Arnie Kreek drove 300 miles to play “Taps” on his bugle for the posting of colors at Bobby Temple’s Memorial Service in Shiloh on Saturday.
Kreek never met Temple, but his dad, Dean Kreek, did. As young sailors stationed on Battleship Row in Pearl Harbor in 1941, Dean and Bobby hung out. Dean was the bugle boy on USS Nevada, while Bobby was a seaman on the USS Oklahoma.
Seventy-five years after his father watched his friend Bobby’s ship hit with nine torpedoes during the Japanese attack, Kreek paid his respects and represented his family.
“I got blessed to do this. It’s an honor to attend,” Kreek said after the ceremony.
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The family of U.S. Navy Seaman First Class Robert Monroe Temple memorialized their beloved relative, who lost his life at age 19.
“Bobby is forever a hero. Their sacrifice is the cause for our liberty and freedom,” said his nephew, John Temple of Shiloh, who organized the service at the church where he is a pastor, Faith Family Church.
The USS Oklahoma capsized 20 minutes after being hit, and 429 crewmen were entombed within the ship. He was officially missing in action, and the family received two telegrams with that news. In 1943, engineering efforts righted the ship, and 34 bodies were identified through dental records. Remains were marked in a mass grave “Unknowns.”
Through DNA technology, the U.S. Navy positively identified his remains. The family was notified in March.
“We have been overwhelmed, in a very good way, by the outpouring of kindness and compassion from the community,” Temple said in his “Sharing of Gratitude” remarks. “We discovered this was something bigger than just the Temple family.”
Temple and his wife Vicki planned the event, along with Bobby’s two surviving siblings, Jim Temple of O’Fallon, Missouri, and Barbara Johnson of Tennessee.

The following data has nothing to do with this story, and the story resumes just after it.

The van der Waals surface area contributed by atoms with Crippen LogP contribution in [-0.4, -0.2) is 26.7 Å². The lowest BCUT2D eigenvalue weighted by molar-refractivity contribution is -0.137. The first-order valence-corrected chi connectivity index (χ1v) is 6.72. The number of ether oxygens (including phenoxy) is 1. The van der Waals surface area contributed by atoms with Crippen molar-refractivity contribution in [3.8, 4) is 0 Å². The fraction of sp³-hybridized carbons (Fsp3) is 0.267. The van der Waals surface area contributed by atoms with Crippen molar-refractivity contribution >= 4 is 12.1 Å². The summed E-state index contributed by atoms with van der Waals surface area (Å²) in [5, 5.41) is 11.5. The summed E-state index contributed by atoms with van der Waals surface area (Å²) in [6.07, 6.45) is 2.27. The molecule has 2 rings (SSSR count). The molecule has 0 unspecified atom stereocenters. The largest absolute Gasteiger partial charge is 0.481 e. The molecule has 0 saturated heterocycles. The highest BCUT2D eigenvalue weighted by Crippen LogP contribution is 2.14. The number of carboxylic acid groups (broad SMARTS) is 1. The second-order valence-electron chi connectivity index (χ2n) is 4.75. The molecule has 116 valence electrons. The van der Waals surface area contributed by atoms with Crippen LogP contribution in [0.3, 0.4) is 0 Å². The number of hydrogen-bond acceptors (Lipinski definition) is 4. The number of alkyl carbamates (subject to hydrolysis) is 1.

“Bobby’s story has touched so many people’s hearts. The entire Midwest has been impacted by his story,” John Temple said. “You have given the family such sweet comfort.”
Malvine Temple, Jim’s wife, has been involved in keepsakes and research. She had posted a family tree on ancestry.com and that’s how the Navy tracked the family down. The Navy hired genealogists to help find surviving relatives when they embarked on the DNA testing project five years ago.
Presentation of Naval military honors took place. The U.S. Navy Operational Center in St. Louis and Scott Air Force Base’s U.S. Transportation Command were also involved in Saturday’s service. John Temple thanked the Navy’s Lt. Commander Michael Schmid for all of his help.
Jeff Woodson, retired Navy SCPO, sang “Amazing Grace.”
John Temple acknowledged several World War II veterans sitting in the front row.
“We thank them for their hearts of courage. They have a very good understanding of the high price of freedom,” he said. “To every veteran here today, we honor you today. Our hearts are filled with deep appreciation.”
The Patriot Guard Riders were on hand, too. A U.S. organization, these motorcycle riders attend military funerals.
“Larry the Flag Man” Eckhardt from Chicago area showed up Friday with 3,500 flags. Volunteers posted them along the procession route from Wolfersberger Funeral Home in O’Fallon to Faith Family Church in Shiloh. They started at 2 p.m. and were finished by 6 p.m., John Temple said. He thanked local officials and public safety personnel for their support.
“There were many people who helped make today happen,” he said.
John Temple read passages from Dean Kreek’s journal, detailing the attack on Pearl Harbor. Like Bobby, he had joined at age 18, was 19 when he spotted the planes and watched the horror unfold.
Although bullets went through his ship’s flags, and they were struck, the seamen survived. Dean Kreek was not injured that day.
Arnie Kreek said, after the war ended in 1946, his father returned home to Oregon, Missouri, where he farmed and worked construction. He played his horn for military funerals. He died in 2010.
Arnie Kreek said his dad did not want to talk about his friend’s death.
“Nobody wanted to say it. Who would want to admit that?” he said.
Arnie Kreek took up trumpet, just like his dad, and played in high school band. He has been playing at military funerals, too.
When the Temples contacted him, he was honored to be invited to play.
Temple said closure for the family was important.
“Like many MIA families, they had ever so slight hope that maybe one day, somehow, somewhere, he would show up. Or maybe he was in a hospital, didn’t know who he was,” he said. “They never went through the process of grieving. This closure is so comforting and healing. At least we know the truth.”
Temple’s remains lied in state Sunday and Monday at Wolfersberger Funeral Home. He will be returned to Hawaii for committal to his final resting place at the National Memorial Cemetery of the Pacific in Honolulu.